In less than three months, on October 1, 2021, the Technion – Israel Institute of Technology will stop buying disposable utensils. The decision by Technion Executive Vice President & Director General Professor Boaz Golany came after a lengthy research study and a thorough review of the alternatives.
In 2019, the Technion bought more than 2.3 million disposable cups, almost one million disposable teaspoons, and hundreds of thousands of other single-use items. Disposable utensils currently account for approximately 9% of waste on campus, and the present move is intended to reduce the amount of waste and reduce associated expenses.
In parallel to the CEO’s decision, the Technion will be providing its faculties and units with information on relevant and more environmentally friendly alternatives. Until adequate alternatives are found, the decision excludes cafeterias and small events held in the faculties. It is important to note, however, that even in these cases, the Technion will encourage a shift to reusable plates, cups, and cutlery.
“This is a comprehensive move that encompasses the Technion as a whole, and its implications are far-reaching,” said Prof. Golany. “In the past few years, the Technion has shifted into high gear in all aspects touching upon sustainability. Two important milestones that preceded the present move are the approval of Technion’s Strategic Plan of 2016 and the Technion Comptroller’s Report of 2019, which led to important recommendations related to sustainability. Our handling of these issues integrates research, teachings, and practices, which means that we will be placing special emphasis on promoting additional science-based steps that have the potential to bring about dramatic positive change.”
The move is being led by the Technion’s Sustainability Hub under the academic guidance of Professor Daniel Orenstein, who has authored important research on the issue of sustainability at universities, and the Hub’s coordinator, Dr. Ronit Cohen Seffer.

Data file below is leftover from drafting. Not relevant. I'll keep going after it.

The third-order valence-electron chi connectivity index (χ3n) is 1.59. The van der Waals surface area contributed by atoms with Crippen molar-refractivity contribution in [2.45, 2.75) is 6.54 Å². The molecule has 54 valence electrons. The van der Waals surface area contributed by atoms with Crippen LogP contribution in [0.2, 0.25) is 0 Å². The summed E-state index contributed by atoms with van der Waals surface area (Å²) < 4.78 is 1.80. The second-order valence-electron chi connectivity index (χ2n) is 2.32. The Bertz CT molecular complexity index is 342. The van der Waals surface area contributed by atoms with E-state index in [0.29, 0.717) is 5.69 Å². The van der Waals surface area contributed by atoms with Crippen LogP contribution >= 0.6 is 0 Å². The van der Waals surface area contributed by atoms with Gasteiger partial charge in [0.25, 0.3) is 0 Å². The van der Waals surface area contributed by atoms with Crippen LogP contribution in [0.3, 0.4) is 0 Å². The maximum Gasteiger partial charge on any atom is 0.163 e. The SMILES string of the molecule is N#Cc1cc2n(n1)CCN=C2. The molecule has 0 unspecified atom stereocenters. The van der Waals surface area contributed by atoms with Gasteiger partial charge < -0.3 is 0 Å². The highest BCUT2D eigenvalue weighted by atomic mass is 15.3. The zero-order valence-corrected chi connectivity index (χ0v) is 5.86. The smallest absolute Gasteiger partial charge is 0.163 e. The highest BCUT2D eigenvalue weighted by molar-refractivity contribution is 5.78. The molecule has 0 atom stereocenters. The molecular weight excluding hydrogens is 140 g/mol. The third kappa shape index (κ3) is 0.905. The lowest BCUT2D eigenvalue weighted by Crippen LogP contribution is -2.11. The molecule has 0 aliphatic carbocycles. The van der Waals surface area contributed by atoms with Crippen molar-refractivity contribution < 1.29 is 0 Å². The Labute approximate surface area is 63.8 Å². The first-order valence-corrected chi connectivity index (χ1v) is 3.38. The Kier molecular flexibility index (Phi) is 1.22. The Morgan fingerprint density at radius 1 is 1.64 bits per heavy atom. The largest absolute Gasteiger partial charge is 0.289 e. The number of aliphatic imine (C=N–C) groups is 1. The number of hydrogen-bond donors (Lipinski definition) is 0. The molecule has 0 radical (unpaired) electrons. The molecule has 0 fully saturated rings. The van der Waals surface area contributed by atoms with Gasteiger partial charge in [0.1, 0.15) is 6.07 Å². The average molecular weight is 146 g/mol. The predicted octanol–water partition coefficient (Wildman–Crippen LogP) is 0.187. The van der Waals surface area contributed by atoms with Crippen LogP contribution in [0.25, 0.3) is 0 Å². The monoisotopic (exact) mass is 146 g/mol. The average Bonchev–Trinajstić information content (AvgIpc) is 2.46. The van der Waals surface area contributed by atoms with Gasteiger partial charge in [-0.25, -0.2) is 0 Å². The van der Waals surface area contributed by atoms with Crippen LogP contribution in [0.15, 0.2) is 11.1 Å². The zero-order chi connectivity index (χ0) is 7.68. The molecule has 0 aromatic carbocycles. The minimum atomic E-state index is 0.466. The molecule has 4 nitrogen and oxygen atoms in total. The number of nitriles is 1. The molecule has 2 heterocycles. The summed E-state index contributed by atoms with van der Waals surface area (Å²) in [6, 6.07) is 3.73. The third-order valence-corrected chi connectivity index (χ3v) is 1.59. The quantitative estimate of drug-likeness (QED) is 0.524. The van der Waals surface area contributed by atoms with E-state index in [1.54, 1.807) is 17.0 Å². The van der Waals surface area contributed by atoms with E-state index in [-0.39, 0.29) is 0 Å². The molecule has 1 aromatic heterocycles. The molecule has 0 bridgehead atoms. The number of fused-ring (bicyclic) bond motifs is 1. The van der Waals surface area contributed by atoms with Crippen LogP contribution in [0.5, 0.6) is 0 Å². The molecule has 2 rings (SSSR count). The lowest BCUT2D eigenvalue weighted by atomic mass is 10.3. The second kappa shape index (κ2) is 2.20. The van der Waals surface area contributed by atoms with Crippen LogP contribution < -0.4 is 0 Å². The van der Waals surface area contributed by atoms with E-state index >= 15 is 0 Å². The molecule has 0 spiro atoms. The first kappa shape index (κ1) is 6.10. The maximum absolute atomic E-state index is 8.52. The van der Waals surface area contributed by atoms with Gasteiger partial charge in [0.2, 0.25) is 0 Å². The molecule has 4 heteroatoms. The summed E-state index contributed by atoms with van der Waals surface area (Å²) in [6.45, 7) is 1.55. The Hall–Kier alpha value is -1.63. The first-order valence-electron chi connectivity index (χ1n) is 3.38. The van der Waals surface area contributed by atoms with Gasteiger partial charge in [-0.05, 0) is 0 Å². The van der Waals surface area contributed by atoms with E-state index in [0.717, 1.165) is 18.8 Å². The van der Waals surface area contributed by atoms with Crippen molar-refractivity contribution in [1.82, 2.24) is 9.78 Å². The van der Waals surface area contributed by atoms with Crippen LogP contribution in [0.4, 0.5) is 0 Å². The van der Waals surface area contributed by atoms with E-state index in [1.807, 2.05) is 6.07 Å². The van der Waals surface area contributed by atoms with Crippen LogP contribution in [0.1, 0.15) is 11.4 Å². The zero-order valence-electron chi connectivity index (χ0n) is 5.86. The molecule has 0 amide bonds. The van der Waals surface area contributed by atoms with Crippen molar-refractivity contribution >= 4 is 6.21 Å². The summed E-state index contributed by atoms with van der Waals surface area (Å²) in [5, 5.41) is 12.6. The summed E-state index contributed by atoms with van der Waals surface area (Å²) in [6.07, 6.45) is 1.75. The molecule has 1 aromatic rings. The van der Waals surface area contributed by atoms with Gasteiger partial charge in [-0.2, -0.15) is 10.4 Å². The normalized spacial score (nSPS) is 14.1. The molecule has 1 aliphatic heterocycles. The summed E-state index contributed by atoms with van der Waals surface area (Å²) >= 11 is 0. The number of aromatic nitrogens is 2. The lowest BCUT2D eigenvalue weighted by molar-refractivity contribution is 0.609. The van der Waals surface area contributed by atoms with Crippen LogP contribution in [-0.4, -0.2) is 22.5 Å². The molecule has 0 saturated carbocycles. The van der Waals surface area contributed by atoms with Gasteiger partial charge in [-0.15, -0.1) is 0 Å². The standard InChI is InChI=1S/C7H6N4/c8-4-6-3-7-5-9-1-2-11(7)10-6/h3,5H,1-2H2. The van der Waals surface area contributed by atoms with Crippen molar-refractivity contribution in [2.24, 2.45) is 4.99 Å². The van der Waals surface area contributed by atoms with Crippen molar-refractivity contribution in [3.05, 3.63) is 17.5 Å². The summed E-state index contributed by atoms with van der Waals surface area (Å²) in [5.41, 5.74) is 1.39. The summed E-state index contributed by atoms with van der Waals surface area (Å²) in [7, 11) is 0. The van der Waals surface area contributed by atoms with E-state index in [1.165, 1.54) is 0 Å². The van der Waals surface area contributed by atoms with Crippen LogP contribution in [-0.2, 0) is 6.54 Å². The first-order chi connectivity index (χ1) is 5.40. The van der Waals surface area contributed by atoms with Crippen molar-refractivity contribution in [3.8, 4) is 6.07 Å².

“Our view of sustainability and material consumption is holistic, and encompasses all potential responses: reduce, reuse and recycle,” said Prof. Orenstein. “There is no doubt that recycling is important, but reuse and reduction are especially important goals because they prevent pollution already in the production phase.” The production phase of disposable utensils is accompanied by emissions of toxic substances and greenhouse gases, and the transportation of the goods is also the source of a great deal of pollution.
“Before making this decision, we studied every aspect of the alternative – the use of reusable utensils – and we recognize that in addition to discontinuing the use of disposables, we must provide instructions on the right way to reduce the environmental impact of the alternative, too,” added Prof. Orenstein. “It is important to place consumption habits in a much broader context, which is the attempt to minimize damage to the environment on all fronts: energy, waste, land pollution, water and air pollution, and others.”